Introduction

With this article I am going to present several ways that investors, especially retired investors, can beat the market without fail. However, what I will be presenting may not be what you are expecting, particularly if you have a narrow notion of what beating the market means. In other words, one of my primary objectives will be to expand your mind and attitudes regarding what investment performance is truly all about.

Moreover, this speaks to one of my biggest pet peeves as a financial professional, which is listening to the common refrain that most active managers can’t beat the market (S&P 500). The reason this aggravates me so much, is that I have never found it practical or useful as a professional manager to even try to “beat the market.” Investors are unique, and as such, possess investment objectives that are also unique to their own goals, objectives and risk tolerances.

Simply stated, investing is not a one-size-fits-all. Therefore, it has always made more sense – to me at least – to manage portfolios that were designed to meet the individual client’s specific goals, objectives and risk tolerances. In other words, I prefer to design portfolios that get the job done and often without regard to short-term price volatility.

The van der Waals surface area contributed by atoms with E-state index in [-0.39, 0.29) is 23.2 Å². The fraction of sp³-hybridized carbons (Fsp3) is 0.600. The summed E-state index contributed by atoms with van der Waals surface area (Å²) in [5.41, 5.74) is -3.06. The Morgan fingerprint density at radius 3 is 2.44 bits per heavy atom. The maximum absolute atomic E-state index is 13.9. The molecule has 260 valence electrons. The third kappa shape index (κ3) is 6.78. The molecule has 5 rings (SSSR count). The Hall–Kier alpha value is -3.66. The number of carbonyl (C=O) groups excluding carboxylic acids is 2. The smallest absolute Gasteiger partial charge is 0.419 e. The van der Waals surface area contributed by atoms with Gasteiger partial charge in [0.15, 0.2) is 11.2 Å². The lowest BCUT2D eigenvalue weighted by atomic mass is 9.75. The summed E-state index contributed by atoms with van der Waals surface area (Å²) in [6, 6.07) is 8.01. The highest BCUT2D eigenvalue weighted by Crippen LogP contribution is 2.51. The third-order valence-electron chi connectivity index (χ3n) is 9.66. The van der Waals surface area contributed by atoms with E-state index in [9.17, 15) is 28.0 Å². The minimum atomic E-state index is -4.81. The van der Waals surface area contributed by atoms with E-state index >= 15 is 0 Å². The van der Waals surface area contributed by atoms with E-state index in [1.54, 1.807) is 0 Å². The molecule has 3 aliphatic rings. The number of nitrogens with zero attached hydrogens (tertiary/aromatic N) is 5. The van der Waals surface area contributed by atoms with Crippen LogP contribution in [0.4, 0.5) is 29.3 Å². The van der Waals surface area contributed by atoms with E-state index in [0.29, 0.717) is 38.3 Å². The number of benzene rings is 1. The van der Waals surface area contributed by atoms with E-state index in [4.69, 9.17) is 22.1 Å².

More to the point, the market (S&P 500) simply may not be a suitable investment for every client. On the other hand, this does not simultaneously suggest that those investors should not invest in stocks at all. Instead, investors might be better served to build a portfolio of individual stocks that meets their specific goals, objectives and risk tolerances. A good example could be a portfolio of blue-chip dividend aristocrats with a long history of increasing their dividend every year. In contrast, the S&P 500 would also include stocks that don’t even pay a dividend.

As I will illustrate later in the article, and in the accompanying video, a quality dividend growth stock with a starting current yield that is higher than the S&P 500 and at the same time fairly valued will produce more dividend income than the market the majority of time, if not over every timeframe. In other words, it will beat the market based on total income produced, and is highly likely to meet or beat it on a capital appreciation basis over the long run as well. Superior businesses bought at fair value will generally produce above-average (the market is an average) results over the long run.